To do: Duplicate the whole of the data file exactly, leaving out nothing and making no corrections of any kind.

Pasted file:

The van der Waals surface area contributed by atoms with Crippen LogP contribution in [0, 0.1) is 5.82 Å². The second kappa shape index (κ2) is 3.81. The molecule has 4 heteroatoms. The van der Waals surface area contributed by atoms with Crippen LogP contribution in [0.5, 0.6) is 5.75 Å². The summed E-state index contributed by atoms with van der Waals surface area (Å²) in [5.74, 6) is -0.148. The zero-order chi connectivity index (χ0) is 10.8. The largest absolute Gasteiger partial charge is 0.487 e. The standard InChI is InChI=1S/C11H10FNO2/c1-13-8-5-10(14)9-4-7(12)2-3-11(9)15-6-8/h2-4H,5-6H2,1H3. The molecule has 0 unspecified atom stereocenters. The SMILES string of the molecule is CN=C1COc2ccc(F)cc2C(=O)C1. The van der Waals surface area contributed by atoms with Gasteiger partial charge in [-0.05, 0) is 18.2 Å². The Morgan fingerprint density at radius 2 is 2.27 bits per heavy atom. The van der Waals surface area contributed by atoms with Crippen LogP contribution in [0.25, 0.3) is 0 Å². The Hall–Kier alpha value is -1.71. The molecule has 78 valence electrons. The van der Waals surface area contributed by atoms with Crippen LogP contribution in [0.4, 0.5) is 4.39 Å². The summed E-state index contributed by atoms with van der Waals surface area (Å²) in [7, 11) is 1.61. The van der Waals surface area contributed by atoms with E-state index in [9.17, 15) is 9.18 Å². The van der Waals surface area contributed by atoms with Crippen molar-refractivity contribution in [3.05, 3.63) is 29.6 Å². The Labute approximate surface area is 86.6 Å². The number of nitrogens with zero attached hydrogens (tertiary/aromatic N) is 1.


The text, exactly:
The van der Waals surface area contributed by atoms with Crippen LogP contribution in [0, 0.1) is 5.82 Å². The second kappa shape index (κ2) is 3.81. The molecule has 4 heteroatoms. The van der Waals surface area contributed by atoms with Crippen LogP contribution in [0.5, 0.6) is 5.75 Å². The summed E-state index contributed by atoms with van der Waals surface area (Å²) in [5.74, 6) is -0.148. The zero-order chi connectivity index (χ0) is 10.8. The largest absolute Gasteiger partial charge is 0.487 e. The standard InChI is InChI=1S/C11H10FNO2/c1-13-8-5-10(14)9-4-7(12)2-3-11(9)15-6-8/h2-4H,5-6H2,1H3. The molecule has 0 unspecified atom stereocenters. The SMILES string of the molecule is CN=C1COc2ccc(F)cc2C(=O)C1. The van der Waals surface area contributed by atoms with Gasteiger partial charge in [-0.05, 0) is 18.2 Å². The Morgan fingerprint density at radius 2 is 2.27 bits per heavy atom. The van der Waals surface area contributed by atoms with Crippen LogP contribution in [0.25, 0.3) is 0 Å². The Hall–Kier alpha value is -1.71. The molecule has 78 valence electrons. The van der Waals surface area contributed by atoms with Crippen LogP contribution in [0.4, 0.5) is 4.39 Å². The summed E-state index contributed by atoms with van der Waals surface area (Å²) in [7, 11) is 1.61. The van der Waals surface area contributed by atoms with E-state index in [9.17, 15) is 9.18 Å². The van der Waals surface area contributed by atoms with Crippen molar-refractivity contribution in [3.05, 3.63) is 29.6 Å². The Labute approximate surface area is 86.6 Å². The number of nitrogens with zero attached hydrogens (tertiary/aromatic N) is 1.